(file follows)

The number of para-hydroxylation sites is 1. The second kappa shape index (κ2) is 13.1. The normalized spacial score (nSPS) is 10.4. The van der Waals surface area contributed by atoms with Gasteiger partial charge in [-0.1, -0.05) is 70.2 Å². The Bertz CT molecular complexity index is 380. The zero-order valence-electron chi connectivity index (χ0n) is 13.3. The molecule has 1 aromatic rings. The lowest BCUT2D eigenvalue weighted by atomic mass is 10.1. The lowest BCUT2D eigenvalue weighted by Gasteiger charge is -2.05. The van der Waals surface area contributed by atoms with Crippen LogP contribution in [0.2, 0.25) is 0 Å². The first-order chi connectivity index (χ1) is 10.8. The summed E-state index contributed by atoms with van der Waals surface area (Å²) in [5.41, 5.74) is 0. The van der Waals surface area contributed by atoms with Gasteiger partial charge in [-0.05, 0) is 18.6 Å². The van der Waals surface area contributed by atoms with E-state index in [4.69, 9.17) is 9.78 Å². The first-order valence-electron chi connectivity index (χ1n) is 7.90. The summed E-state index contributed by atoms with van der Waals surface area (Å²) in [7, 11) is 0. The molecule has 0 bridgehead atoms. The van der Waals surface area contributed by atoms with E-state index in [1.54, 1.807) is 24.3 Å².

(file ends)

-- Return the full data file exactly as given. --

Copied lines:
The number of para-hydroxylation sites is 1. The second kappa shape index (κ2) is 13.1. The normalized spacial score (nSPS) is 10.4. The van der Waals surface area contributed by atoms with Gasteiger partial charge in [-0.1, -0.05) is 70.2 Å². The Bertz CT molecular complexity index is 380. The zero-order valence-electron chi connectivity index (χ0n) is 13.3. The molecule has 1 aromatic rings. The lowest BCUT2D eigenvalue weighted by atomic mass is 10.1. The lowest BCUT2D eigenvalue weighted by Gasteiger charge is -2.05. The van der Waals surface area contributed by atoms with Crippen LogP contribution in [0.2, 0.25) is 0 Å². The first-order chi connectivity index (χ1) is 10.8. The summed E-state index contributed by atoms with van der Waals surface area (Å²) in [5.41, 5.74) is 0. The van der Waals surface area contributed by atoms with Gasteiger partial charge in [-0.05, 0) is 18.6 Å². The van der Waals surface area contributed by atoms with E-state index in [4.69, 9.17) is 9.78 Å². The first-order valence-electron chi connectivity index (χ1n) is 7.90. The summed E-state index contributed by atoms with van der Waals surface area (Å²) in [7, 11) is 0. The molecule has 0 bridgehead atoms. The van der Waals surface area contributed by atoms with E-state index in [1.54, 1.807) is 24.3 Å².